Veterinary fee cover generally ranges form £1000-£15000. It is impossible to guess what is going to be the veterinary needs for a pet when the policy is started. When choosing a policy there are a few important factors I would consider before choosing a policy pay out value per year.

  • Breed apperance Certain breeds are much more prone to problems and requiring veterinary assistance. For example some breeds are more prone to problems due to their appearance such as Brachycephalic breeds eg (Persian/Bull dog), micro breeds (Chihuahua), giant breeds ( Great Dane) breeds with a long back (dachshund).

  • Breed genetics Certain breeds are more prone to medical conditions due to some conditions being inherited. For example Ragdolls are more prone to heart conditions, Labradors more prone to hip problems and arthritis and Cavalier King Charles more prone to heart disease.

  • Age As a pet ages its more likely to become ill and need more spent on it. Policy prices are generally more expensive in older pets due to the higher risk. Be aware if you insure an older pet the insurance company will want a medical history to see if there are exclusions from the policy.

When choosing an amount of cover keep in mind that veterinary costs are at an all time high.

If your pet is seriously unwell or requires specialist surgery it may be referred to a specialist vet in a specialist hospital. The costs of this mounts up very quickly and can run into several thousands of pounds within a day or so. From a vets point of you the policies for £1-2k are better than nothing but not enough to cover a lot of specialist treatment or longer term care and investigations. Keep this in mind when picking a policy.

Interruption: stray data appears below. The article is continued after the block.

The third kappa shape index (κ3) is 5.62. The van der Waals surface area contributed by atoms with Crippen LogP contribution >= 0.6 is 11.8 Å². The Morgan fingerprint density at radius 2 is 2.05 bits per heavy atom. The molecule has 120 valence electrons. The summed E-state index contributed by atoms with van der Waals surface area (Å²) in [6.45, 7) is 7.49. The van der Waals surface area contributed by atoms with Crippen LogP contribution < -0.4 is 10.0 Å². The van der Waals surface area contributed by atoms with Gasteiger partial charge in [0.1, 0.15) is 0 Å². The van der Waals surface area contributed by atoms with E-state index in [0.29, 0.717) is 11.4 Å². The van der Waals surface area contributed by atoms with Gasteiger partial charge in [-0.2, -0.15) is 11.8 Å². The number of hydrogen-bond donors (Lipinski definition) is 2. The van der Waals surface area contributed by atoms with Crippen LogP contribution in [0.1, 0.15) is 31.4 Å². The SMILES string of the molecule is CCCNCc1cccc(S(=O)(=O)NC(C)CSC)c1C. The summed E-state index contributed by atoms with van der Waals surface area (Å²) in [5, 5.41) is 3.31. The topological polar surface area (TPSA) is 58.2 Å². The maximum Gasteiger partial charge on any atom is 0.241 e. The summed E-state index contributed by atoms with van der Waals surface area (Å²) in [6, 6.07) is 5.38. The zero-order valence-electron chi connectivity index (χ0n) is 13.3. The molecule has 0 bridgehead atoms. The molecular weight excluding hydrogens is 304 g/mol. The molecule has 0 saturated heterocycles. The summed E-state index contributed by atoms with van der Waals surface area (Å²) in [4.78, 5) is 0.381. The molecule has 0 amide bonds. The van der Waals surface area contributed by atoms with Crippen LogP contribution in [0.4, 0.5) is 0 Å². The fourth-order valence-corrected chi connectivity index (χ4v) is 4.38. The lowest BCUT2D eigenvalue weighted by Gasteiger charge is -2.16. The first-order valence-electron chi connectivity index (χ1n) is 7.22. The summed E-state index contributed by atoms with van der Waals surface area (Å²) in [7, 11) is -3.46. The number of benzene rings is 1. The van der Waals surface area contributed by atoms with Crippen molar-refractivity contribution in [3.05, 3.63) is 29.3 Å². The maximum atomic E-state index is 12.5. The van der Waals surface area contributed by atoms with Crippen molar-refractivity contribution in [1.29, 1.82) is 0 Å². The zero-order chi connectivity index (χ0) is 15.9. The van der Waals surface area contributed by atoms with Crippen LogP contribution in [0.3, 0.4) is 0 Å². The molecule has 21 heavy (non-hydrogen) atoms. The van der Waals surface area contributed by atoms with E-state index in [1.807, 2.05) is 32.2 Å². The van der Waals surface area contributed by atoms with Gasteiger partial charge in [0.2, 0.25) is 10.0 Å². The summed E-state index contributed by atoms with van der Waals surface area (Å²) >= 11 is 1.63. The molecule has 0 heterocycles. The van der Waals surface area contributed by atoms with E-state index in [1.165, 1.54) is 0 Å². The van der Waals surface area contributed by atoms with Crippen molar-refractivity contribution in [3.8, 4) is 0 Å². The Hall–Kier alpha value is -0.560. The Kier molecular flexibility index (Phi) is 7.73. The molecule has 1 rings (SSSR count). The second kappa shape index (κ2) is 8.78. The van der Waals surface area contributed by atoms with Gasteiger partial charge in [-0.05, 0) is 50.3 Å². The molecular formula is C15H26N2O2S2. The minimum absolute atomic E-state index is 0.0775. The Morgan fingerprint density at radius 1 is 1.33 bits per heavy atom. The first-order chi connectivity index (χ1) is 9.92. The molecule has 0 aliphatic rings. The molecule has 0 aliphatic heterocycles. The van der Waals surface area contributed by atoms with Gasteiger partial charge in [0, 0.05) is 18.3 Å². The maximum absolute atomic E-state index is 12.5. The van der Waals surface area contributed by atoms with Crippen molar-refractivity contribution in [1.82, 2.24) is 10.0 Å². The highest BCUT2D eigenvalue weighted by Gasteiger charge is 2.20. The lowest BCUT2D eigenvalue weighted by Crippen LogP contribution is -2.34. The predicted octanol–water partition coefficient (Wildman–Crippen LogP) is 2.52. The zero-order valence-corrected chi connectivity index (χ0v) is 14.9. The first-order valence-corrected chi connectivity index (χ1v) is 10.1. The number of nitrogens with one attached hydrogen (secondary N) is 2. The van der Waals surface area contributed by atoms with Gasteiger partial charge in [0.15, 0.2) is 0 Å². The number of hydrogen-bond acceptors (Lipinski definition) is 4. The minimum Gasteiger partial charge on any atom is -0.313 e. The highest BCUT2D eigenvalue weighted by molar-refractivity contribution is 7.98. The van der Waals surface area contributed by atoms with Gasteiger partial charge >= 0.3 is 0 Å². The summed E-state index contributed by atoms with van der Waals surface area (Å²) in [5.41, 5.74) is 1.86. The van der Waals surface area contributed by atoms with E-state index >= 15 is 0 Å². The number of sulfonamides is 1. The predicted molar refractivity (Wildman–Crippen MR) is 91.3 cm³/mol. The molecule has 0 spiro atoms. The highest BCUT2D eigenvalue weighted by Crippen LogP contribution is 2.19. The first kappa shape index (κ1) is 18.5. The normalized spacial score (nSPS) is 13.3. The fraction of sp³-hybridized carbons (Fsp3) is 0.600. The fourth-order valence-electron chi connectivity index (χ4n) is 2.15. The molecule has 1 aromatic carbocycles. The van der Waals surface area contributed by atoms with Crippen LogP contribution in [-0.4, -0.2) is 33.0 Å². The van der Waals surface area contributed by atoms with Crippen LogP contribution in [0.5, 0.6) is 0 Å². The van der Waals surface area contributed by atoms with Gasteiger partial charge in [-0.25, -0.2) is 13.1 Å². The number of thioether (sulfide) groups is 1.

Excesses and co-payment.

The excess on you policy is the amount you have to pay towards the bill. Excesses can vary and usually there is only one excess to pay per condition per year. Higher excesses tend to give lower monthly payments.

Some policies give the option of a co -payment to keep premiums down. these policies require the owner to usually pay an excess then a % of the final vet bill. It is usually around 20%.

Some policies introduce co-payment once your pet reaches a certain age.

What would I pick?

If I was getting insurance for a pet I would pick a life long cover policy for as high a veterinary fee as I could afford monthly. I would probably avoid co-payment if you have limited disposable income as although its often only 20%, this could still be hundreds of pounds that you need to pay on top of the excess out of the blue if you little one became unwell.

At the end of the day any insurance is better than none, and try to always get the best policy you can afford. I have seen so many heart broken clients without insurance that can't afford the treatment they want or can't cover the costs of referral and its heart breaking. Everyone wants the best for their furry companion so make sure you can give it to them.

Self insurance

I have a number of clients that do this. They have a bank account that they transfer money into monthly, to save up for vet bills rather than pay for insurance. You need to be disciplined and stick with it and be aware it will take a while to build up your pot of money. The risk is you can run into costs higher than you have saved. But again doing something is better than nothing.

52 views0 comments

Recent Posts

See All
bottom of page